Music Theory: 4 Concepts to Consider When Creating A Chord Chart

In the latest in his series on music theory essentials, Matt Vanacoro gives you some pointers on how best to put together a chord chart for you and those you are working with.  

If modern music software and practices have taught us anything, it’s that there’s about a million different ways people notate music. From tabs to lead sheets, musicians are discovering through online communities, apps, and portable devices what works best for them. Creating a chord chart is a way to make sure that the outlying harmony of the song is correct and that everyone in your musical ensemble is, quite literally, ‘on the same page’. There are a few different approaches, and here are 4 things you might want to consider when you make your next chart.

1 - Where Do I Switch?

Many times, musicians will take a piece of staff paper, throw a few measure lines down, and simply write a chord in each ‘box’ they created. This is good as a quick and dirty hack, but with modern notation software, we can do better! Set up a time signature, and play quarter notes. Then, in your notation software, change the quarter notes to ‘slashes’. This will allow you to assign chords to a specific slash or beat in the measure. It’s much more accurate, and it will ensure that folks not only change to the right chord, but do so at the right time.

2 - Could You Be a Little More Specific?

If you’re working with a tune that has rhythmic stops, breaks, or specific strumming patterns on guitar, you may want to indicate the exact rhythm of a section. Once again, you don’t have to necessarily figure out the exact riff for everyone. Simply call up your notation software, play in the rhythm on one single note, and then highlight those notes and change them to slashes with stems. This will allow for people to read the chord above the measure, and see the exact rhythmic pattern that they need to play on the staff.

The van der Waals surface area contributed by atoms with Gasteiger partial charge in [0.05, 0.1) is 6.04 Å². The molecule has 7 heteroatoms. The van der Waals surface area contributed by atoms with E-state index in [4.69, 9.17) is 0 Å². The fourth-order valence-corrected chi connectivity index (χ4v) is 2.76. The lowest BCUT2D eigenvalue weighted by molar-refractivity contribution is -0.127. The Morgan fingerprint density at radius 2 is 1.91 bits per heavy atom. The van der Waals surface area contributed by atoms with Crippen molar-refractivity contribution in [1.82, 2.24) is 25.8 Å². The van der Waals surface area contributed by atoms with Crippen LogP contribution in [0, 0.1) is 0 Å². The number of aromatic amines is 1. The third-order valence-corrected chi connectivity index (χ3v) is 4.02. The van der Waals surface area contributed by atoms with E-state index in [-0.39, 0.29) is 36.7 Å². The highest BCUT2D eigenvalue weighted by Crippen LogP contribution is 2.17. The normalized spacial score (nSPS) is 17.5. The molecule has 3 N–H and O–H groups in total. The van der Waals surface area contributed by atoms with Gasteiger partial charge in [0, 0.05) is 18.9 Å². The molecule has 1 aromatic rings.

3 - Be a Bro to Guitarists

If you are playing with a guitarist and you’re in a ‘guitar unfriendly’ key or the song has multiple ‘altered note’ chords like b13, #4, or other jazzy elements, you can make friends quickly by having your notation software print the guitar chords above the staff. It often takes very little effort on your part if you’ve already typed in the chords, and for more complex chords it can save the guitarist from a real headache. This also comes in handy if you have a specific way that you’d like the guitarist to play a chord. Most pro notation software will allow you to pick an inversion and utilize the exact fingering you’d like to suggest.

4 - Label Your Sections

It is, of course, entirely possible to simply jot out the chords from measure 1 to the end of the song and call it a day. Please, however, don’t ‘be that guy’ (or gal!). It takes only a few seconds to label a section ‘verse’ or ‘chorus’, and if you’ve got musicians that will be using this chart as a reference for rehearsal or live performance, it helps everyone stay together if it’s easy to see where they are. Label your sections clearly, and it’s way more likely that you’ll all end at the same time! (fingers crossed).

Learn more about theory, notation and scoring in the AskAudio Academy

Matt Vanacoro is one of New York’s premier musicans. Matt has collaborated as a keyboardist in studio and on stage with artists such as Jordan Rudess (Dream Theater), Mark Wood (Trans-Siberian Orchestra), Mark Rivera (Billy Joel Band), Aaron Carter, Amy Regan, Jay Azzolina, Marcus Ratzenboeck (Tantric), KeKe Palmer, C-Note, Jordan Knig... Read More

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